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Brian Alderman, IvyCo Founder/CEO

July 27, 2021

Climate Change: there’s an app for that! Recently, personal climate apps that promise to help you fight climate change have been appearing - but not all of them are created equally. What should you look for when picking an app to use, and do they really help combat climate change? There are three key things to look for.

First, the app should contextualize your choices and how they relate to climate change. In particular, the app should be relevant to your life, not to some imaginary average American. The climate impact of a family of four is vastly different from the climate impact of a couple. The amount you travel for work or to see family changes your climate impact, as does your particular diet. The choices you make in your life are most relevant to you, and we’ll each make different decisions based on what is important to us.

One way apps help contextualize your choices is through securely connecting to your bank account to analyze your spending. This is a great way to understand your climate impact, since 60% of greenhouse gas emissions are generated by household spending. However, beware of apps that calculate a Carbon Footprint! Carbon Footprints from these apps are extremely limited in accuracy, are usually the result of black box or self-described machine learning models, and are expressed in hard-to-picture pounds of CO2. The absolute amount of your Carbon Footprint is less important than understanding which parts of your spending have the biggest impact. Plus, worrying about your Carbon Footprint plays into the hands of fossil fuel lobbyists who popularized the concept in the first place. Instead, look for apps that highlight the most impactful areas of your spending rather than focusing on some absolute footprint.

Second, acknowledging and understanding the role of individuals in the fight against climate change is critical. Apps that promote shrinking your Carbon Footprint generally miss the point. To paraphrase climate scientist Jonathan Foley, the role of an individual is not to reduce your own personal footprint or reduce your own guilt - it’s about sending a signal for your expectations of the world. Companies and governments respond to the behavior of their customers and citizens. Your most powerful tool in fighting climate change is the power you have as a consumer to signal your preferences, especially when doing so alongside your fellow citizens. By recognizing the areas of spending where you have the greatest climate impact, then hesitating just a bit before consuming more in those areas, you demonstrate your priorities. Repeated over and over, this pattern becomes a trend which will drive change. Beware of apps that focus on shrinking your footprint - they miss the point.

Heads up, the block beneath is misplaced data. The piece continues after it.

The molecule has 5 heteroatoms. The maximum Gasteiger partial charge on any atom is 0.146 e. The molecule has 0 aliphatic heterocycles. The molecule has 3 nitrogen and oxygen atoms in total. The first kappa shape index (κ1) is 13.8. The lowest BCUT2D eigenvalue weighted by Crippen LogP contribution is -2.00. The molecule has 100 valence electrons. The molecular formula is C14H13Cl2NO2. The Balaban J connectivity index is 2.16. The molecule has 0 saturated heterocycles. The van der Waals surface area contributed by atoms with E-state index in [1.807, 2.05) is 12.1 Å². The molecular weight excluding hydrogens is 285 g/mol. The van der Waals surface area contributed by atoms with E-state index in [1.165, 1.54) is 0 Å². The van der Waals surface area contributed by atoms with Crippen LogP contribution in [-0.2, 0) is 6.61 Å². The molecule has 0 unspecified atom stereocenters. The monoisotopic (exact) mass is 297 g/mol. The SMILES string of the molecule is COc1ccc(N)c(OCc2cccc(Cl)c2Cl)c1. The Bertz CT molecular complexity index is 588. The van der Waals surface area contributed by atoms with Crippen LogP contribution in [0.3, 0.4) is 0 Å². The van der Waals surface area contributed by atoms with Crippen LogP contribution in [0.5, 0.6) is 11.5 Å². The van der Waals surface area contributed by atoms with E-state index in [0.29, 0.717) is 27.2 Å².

Third, avoid apps that sell you carbon offsets. Instead, find apps that support carbon sinks and fund climate activists working to change policy. The problems of offsets have been well discussed elsewhere. Climate scientist Dr. Jonathan Foley summarizes this well, "If your bathtub is overflowing, you really need to turn off the faucet -- not just look for a bigger mop."

The primary goal right now is eliminating emissions as quickly as possible. Individuals don’t emit enough to make a dent in this goal, and with some rare and small scale exceptions carbon offsets also do not eliminate emissions so they do not help achieve this goal. A secondary goal is to protect the important carbon sinks that already eliminate and retain existing emissions. We have to make sure that the bathtub doesn’t shrink while we work to shut off the faucet. That means that investing in projects that ensure existing forests around the world remain protected or that promote climate-improved farming practices are good investments for the climate regardless of the tons of carbon they “offset”. On this goal, individuals can help by funding critical projects that are often overlooked by the companies that buy carbon offsets.

Example screenshot of IvyCo's Carbon Intensity is an example of a personal climate app that’s designed to get these three things right. Instead of a Carbon Footprint, IvyCo calculates your Carbon Intensity. Carbon Intensity is explicitly not a Footprint - instead, it's a number to compare your spending to itself which reduces some of the accuracy problems in surprisingly simple ways. For instance, instead of trying to compare vegetarians to meat eaters, IvyCo’s Carbon Intensity compares your personal diet to itself over time and helps you understand the impact of the food you eat against your travel or clothing purchases. Comparing choices in your own life helps you see the climate friendly changes you can make that are most suited to your lifestyle and properties.

IvyCo’s Carbon Intensity is also designed to focus you on the biggest areas of impact, not on getting to zero. Your goal when using IvyCo is to keep your Carbon Intensity steady over time, and make little changes that help the economic system change around us and become more sustainable. IvyCo also doesn’t sell you carbon offsets - instead, through rounding up your spare change, you fund protecting our American forests and climate activism nonprofits. So far, IvyCo users have raised over $1,000 for decarbonization.

The climate crisis presents a massive challenge to humanity, and moving to a more sustainable economy will require changes from all those who participate: companies, governments and individuals. There are many apps offering personal climate apps, but not all of them understand and incorporate the role of the individual in combating climate change. Keep an eye out for apps that provide the appropriate context for your choices, recognition of the role of the individual, and solutions that don’t involve offsetting.

A longer, more detailed version of this post appears here.

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